As a student on the MSc Mad Studies programme at Queen Margaret University in Edinburgh, I’ve read my fair share of academic articles and books on the subject of madness. The course is only a few years old – the first of its kind in the world – and not well known, nor easily explained. A common talking point among students is ‘so what do you say to other people when they ask what it is?’ We’ve all been met with surprise, confusion and even alarm when we mention the course subject to acquaintances, partly because it is a relatively new and unfamiliar area but mostly because it challenges the status quo.
The field of Mad Studies offers a critique of the mainstream mental health model and provides a very flexible space in which to consider a variety of arguments about psychiatry, pharmaceuticals and contemporary mental health practice. Yet what we sorely need is to bring the arguments of Mad Studies out of the academic arena and into mainstream conversation. The mad movement is slowly gaining traction, and Micha Frazer-Carroll’s accessible and compelling Mad World makes a vibrant and insightful addition to the discourse.
Foundational to her thesis is an anti-capitalist stance. She writes, “This book mobilises anti-capitalist, ‘mad’, disability justice and anti-racist thinking in particular to carve out a radical political approach to mental health. It names the capitalist economic system, specifically, as a significant producer of suffering in contemporary life.” Each chapter investigates a different aspect of mental health and how it relates to our capitalist society, with a view to questioning our assumptions and framing alternatives.
The book covers a range of topics – from the history of asylums to the ways that work exacerbates mental distress, from the culture of disorder diagnosis to the ways that different art forms create spaces for dissent and inquiry. The chapter on ‘knowing’ mental health provides a particularly subtle and astute examination of mad knowledge and how we make sense of mad experience. Likewise, a chapter on disavowal offers a penetrating study of the relationships among activist groups and the ways that we betray our potential allies by creating boundaries around identity. The subtitle of Mad World is ‘The Politics of Mental Health’ and these chapters deliver a well-thought-out contextualisation of the contemporary political landscape.
In particular, the chapter entitled ‘Law and disorder’ offers a damning expose of the relationship between the police and the mental health system in the UK. As has been observed in the Mad Studies classroom, the psychiatric system exists in tandem with the state apparatus, in order to contain and suppress disorder and dissent. Frazer-Carroll pulls no punches in her own assessment:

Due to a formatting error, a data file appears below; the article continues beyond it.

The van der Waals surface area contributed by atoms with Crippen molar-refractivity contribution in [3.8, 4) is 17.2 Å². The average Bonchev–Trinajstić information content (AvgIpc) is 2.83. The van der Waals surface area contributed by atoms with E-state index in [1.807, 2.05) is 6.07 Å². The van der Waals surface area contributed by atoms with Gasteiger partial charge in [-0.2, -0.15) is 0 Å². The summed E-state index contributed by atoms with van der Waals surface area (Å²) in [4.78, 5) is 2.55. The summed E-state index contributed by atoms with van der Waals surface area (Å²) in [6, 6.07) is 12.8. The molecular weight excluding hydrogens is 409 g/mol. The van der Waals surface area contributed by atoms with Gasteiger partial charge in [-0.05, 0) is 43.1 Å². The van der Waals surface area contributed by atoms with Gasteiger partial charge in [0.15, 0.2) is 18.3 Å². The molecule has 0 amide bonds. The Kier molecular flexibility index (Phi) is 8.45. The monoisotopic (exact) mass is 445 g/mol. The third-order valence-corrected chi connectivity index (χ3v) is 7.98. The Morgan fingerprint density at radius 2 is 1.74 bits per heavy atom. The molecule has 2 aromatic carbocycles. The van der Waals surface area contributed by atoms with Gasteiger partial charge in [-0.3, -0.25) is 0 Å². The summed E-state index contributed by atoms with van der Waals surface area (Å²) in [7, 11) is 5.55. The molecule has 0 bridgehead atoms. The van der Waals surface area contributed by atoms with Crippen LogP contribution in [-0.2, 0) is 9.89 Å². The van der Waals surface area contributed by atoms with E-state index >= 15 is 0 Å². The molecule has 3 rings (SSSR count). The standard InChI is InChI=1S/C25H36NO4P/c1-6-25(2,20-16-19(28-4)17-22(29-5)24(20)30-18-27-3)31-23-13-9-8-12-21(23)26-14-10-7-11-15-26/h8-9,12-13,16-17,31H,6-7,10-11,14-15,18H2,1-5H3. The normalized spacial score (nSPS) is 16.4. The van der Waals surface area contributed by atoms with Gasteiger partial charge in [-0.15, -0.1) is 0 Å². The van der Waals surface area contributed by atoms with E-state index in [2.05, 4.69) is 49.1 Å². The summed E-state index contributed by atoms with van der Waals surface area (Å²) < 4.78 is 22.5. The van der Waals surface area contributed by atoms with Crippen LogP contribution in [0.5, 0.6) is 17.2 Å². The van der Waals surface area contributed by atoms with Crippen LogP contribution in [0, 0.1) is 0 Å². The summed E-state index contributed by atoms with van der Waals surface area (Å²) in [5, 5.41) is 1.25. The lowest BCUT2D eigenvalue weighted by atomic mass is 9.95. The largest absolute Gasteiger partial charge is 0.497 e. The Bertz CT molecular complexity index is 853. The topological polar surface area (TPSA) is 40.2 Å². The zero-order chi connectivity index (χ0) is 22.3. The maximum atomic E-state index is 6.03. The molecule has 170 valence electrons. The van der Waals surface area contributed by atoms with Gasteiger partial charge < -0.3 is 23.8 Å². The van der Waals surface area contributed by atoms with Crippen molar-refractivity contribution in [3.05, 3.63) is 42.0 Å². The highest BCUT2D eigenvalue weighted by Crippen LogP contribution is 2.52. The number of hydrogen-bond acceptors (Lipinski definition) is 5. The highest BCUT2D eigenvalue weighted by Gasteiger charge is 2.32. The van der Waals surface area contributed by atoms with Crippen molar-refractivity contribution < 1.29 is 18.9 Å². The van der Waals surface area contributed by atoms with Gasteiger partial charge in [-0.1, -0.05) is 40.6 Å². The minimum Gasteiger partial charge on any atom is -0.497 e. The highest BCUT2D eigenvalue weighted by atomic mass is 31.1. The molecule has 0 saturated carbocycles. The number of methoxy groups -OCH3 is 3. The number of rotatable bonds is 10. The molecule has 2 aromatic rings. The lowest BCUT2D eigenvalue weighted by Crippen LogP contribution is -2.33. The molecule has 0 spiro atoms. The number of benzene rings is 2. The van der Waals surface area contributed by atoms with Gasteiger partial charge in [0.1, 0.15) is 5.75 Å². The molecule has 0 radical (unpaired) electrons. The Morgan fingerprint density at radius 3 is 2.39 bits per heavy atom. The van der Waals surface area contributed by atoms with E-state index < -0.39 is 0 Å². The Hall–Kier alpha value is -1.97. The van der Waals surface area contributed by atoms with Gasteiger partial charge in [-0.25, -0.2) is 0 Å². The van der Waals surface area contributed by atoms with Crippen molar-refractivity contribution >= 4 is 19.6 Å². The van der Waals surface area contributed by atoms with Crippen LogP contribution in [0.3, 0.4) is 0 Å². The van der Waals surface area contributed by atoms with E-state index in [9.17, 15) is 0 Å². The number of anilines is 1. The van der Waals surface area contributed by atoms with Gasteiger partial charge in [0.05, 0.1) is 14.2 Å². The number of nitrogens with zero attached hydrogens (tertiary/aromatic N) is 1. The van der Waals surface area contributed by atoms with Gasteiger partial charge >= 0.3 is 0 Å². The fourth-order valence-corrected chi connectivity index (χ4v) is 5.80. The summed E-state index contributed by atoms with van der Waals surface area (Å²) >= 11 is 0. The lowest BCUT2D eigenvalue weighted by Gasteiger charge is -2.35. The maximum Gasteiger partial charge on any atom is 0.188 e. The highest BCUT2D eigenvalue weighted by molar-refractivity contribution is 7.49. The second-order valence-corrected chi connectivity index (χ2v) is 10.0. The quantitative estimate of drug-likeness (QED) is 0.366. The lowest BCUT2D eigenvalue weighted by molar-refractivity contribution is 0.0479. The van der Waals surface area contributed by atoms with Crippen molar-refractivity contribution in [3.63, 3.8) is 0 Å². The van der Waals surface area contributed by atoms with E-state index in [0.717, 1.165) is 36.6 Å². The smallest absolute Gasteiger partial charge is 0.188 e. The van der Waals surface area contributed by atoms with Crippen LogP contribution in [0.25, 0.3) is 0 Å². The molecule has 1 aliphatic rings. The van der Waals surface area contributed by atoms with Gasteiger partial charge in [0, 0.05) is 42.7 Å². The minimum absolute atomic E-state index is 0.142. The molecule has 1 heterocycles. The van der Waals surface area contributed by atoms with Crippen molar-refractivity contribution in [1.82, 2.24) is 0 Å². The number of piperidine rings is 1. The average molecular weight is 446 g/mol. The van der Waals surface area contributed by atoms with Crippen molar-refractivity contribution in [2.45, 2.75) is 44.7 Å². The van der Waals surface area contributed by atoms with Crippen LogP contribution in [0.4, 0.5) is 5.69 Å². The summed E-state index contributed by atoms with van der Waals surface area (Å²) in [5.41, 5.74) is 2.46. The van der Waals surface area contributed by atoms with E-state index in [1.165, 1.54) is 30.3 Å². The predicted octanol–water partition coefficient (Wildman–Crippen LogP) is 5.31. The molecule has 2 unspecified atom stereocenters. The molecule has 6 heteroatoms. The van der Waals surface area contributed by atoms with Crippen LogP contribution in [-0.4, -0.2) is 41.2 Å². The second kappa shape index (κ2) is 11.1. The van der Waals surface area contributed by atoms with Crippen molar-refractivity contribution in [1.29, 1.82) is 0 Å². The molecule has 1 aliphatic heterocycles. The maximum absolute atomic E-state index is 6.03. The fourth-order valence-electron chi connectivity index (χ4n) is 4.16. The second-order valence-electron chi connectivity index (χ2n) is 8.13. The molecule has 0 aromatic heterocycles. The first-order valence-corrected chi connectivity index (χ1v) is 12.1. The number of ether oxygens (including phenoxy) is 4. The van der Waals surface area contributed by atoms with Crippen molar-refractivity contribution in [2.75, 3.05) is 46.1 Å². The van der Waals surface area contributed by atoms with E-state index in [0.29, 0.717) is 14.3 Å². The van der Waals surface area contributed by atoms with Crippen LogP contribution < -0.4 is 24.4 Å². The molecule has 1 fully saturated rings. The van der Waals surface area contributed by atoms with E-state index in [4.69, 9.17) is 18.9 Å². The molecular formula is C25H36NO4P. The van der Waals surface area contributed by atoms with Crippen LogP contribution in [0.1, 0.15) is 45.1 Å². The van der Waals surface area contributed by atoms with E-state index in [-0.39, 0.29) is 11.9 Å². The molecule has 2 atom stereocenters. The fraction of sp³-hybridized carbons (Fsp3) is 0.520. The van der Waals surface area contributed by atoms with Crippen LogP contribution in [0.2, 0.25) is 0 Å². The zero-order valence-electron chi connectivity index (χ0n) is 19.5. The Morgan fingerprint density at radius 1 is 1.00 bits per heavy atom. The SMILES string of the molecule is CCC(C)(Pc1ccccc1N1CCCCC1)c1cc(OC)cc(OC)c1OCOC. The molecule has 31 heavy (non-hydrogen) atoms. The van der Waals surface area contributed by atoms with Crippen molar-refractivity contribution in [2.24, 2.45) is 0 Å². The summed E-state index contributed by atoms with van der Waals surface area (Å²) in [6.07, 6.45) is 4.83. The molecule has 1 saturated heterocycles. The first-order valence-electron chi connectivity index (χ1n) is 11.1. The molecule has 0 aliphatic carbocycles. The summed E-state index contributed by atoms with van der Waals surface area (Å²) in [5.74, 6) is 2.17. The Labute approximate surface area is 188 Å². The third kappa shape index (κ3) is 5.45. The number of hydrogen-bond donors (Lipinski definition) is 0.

“As the institution deployed to manage populations that are disruptive to capital accumulation and societal ‘order’, it should be no surprise that police play a key role in mental health crisis response. The punishment, incarceration and violence enacted on Mad/Mentally Ill people by police is therefore not a side-effect of policing, but the intended outcome.”
While offering a critique of the dominant mental health system, Mad World also takes the trouble to outline some hopeful alternatives in its penultimate chapter. For example, the Trieste model in Italy offers “a ‘no locked doors’ policy – all engagement with services is voluntary, and doesn’t entail people being cut off from their communities.” Here in the UK, the Joshi Project (based in Glasgow) is campaigning to bring the Trieste model to this country. Other UK-based projects explored in this chapter include the Mad Pride event (incidentally returning to London on 15 July 2023) and the Hearing Voices Network, which runs peer support groups for those who hear voices and see visions. “The Hearing Voices approach is transformative because it rejects the idea of any singular ‘objective reality’, acknowledges that we all experience things differently, and what feels real varies from person to person.”
The strongest aspect of Mad World and what I enjoyed most in this book was the author’s incredible sensitivity to and acknowledgment of the complexity and downright messiness of mental experience. She writes that “our minds are complication, conflicting and ever-changing, and so our responses to mental health and Madness will need to be just as complex, multifaceted and dynamic too.” For Frazer-Carroll, the mad movement itself must reflect this messiness:
Uncomfortable as it may be, there will never be ‘an answer’. We must be agile, open to failure and criticism, able to scrap failed attempts and collect the fragments that worked, to respond to emotions as they change, and to the world as it changes too. This involves an embrace of not knowing, of making space and humility to be wrong.
This book is an incredibly well-written and clear-thinking introduction to the issues at stake in the mad movement. It offers a contemporary and forward-thinking analysis of how mental well-being is both damaged and politicised in capitalist society. Most significantly, it brings Mad Studies out of the classroom and into the hands of ordinary readers. When people ask me what Mad Studies is about, I will gladly refer them to Mad World.
Mad World: The Politics of Mental Health can be pre-ordered here (£12.99 paperback/£7.99 ebook).
Julia Macintosh is a writer, coach, facilitator and mad scholar based in Edinburgh. She co-edits Unpsychology Magazine and writes at Madreality on Substack. She also co-hosts Mad Studies groups through the Meetup platform. Her lived experience includes two episodes of psychosis and subsequent hospitalisations, and a diagnosis of bipolar disorder. She can be found online at: